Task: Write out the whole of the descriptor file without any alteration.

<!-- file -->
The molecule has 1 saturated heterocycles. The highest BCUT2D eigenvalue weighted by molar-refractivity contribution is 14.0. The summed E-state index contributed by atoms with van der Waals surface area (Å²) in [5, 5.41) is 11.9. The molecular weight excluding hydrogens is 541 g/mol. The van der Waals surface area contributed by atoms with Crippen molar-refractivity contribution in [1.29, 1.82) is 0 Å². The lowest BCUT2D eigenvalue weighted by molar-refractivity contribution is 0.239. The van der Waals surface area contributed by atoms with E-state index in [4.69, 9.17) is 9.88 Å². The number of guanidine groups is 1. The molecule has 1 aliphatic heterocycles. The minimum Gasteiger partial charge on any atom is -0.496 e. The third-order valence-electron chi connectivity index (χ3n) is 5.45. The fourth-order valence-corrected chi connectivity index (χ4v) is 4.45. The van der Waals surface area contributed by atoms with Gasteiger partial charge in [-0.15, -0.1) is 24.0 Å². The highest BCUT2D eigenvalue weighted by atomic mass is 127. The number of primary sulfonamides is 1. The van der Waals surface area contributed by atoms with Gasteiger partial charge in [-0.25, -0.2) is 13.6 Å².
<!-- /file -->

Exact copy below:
The molecule has 1 saturated heterocycles. The highest BCUT2D eigenvalue weighted by molar-refractivity contribution is 14.0. The summed E-state index contributed by atoms with van der Waals surface area (Å²) in [5, 5.41) is 11.9. The molecular weight excluding hydrogens is 541 g/mol. The van der Waals surface area contributed by atoms with Crippen molar-refractivity contribution in [1.29, 1.82) is 0 Å². The lowest BCUT2D eigenvalue weighted by molar-refractivity contribution is 0.239. The van der Waals surface area contributed by atoms with E-state index in [4.69, 9.17) is 9.88 Å². The number of guanidine groups is 1. The molecule has 1 aliphatic heterocycles. The minimum Gasteiger partial charge on any atom is -0.496 e. The third-order valence-electron chi connectivity index (χ3n) is 5.45. The fourth-order valence-corrected chi connectivity index (χ4v) is 4.45. The van der Waals surface area contributed by atoms with Gasteiger partial charge in [-0.15, -0.1) is 24.0 Å². The highest BCUT2D eigenvalue weighted by atomic mass is 127. The number of primary sulfonamides is 1. The van der Waals surface area contributed by atoms with Gasteiger partial charge in [-0.25, -0.2) is 13.6 Å².